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Folate Deficiency

more about Folate Deficiency

  • Folate is important in the formation of red blood cells, and is commonly found in fruits and vegetables.  Folate deficiency is often found in alcoholics, people with a poor diet, and in people who overcook their food.  Some medications interfere with the absorption of folate.

  • Blood tests show megaloblastic anemia -- blood count is extremely low, and red blood cells are enlarged.
  • Inflamed tongue
  • Poor appetite
  • Diarrhea

  • Folate deficiency is seen most often in alcoholics and in people who do not eat enough fruits and vegetables.
  • Medicines such as phenytoin, Trimethoprim-sulfamethoxazole, and sulfasalazine can interfere with folate absorption in the intestines, leading to folate deficiency.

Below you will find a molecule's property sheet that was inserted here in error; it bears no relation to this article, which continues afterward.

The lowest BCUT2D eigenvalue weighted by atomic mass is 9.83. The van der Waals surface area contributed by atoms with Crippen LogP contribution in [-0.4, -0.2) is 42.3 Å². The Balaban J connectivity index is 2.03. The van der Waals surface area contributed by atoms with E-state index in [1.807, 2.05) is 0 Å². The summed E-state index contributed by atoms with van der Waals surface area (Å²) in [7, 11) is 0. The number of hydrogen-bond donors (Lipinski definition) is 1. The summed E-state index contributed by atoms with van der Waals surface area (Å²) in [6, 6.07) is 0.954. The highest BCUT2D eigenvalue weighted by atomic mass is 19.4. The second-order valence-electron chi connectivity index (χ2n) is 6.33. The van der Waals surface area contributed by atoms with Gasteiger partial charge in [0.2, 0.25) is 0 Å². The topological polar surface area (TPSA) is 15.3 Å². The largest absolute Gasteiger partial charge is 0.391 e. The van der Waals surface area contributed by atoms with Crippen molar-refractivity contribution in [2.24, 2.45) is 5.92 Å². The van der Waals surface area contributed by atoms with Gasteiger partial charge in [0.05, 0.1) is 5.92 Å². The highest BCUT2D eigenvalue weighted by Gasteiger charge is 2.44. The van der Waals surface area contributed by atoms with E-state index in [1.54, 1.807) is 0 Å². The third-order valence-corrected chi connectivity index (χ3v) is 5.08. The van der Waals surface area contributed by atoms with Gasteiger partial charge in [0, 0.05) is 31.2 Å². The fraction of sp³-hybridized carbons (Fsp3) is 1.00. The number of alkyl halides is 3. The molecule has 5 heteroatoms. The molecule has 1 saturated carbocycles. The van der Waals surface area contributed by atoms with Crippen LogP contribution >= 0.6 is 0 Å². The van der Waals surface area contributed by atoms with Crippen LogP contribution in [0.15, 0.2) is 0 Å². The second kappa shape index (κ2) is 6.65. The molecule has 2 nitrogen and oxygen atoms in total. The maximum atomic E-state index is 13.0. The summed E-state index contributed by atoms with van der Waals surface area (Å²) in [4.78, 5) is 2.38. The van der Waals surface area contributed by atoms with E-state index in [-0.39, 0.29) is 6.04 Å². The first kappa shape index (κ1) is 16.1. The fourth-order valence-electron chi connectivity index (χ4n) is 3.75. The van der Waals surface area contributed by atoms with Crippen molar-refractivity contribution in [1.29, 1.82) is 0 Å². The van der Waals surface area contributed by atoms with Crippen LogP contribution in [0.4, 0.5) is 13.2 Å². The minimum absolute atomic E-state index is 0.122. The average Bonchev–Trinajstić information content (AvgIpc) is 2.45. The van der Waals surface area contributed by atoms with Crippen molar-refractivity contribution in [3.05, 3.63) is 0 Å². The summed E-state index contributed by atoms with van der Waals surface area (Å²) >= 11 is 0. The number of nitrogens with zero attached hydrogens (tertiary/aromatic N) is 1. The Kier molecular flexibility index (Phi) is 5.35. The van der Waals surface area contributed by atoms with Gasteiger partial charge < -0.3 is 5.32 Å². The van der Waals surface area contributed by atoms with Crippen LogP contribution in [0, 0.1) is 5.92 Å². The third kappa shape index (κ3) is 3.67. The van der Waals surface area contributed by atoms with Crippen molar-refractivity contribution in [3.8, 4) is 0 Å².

• Pregnant women, people with hemolytic anemia, and people with certain skin diseases, need more folate than normal.  They can become folate-deficient unless treated with supplemental folate.
  • Patients on dialysis can also develop a folate deficiency.
  • The liver stores enough folate to last 2-3 months.

  • Red blood cell folate -- a blood test that measures the level of folate in the body
  • Blood tests show anemia (low blood counts)
  • Red blood cells are much bigger than normal.
  • A blood specialist can look at the blood and see certain other changes.
  • Bone marrow biopsy can be done to help make the diagnosis, but it is usually not needed

  • Folate deficiency is treated with oral folate -- 1mg. per day.
  • Blood counts return to normal within 2 months.

  • A healthy diet will help prevent folate deficiency.  Folate is found in fruits and vegetables, especially in citrus and green leafy vegetables.
  • It is also found in beans, legumes, wheat bran, shellfish, pork, poultry, and liver.

more about Folate Deficiency

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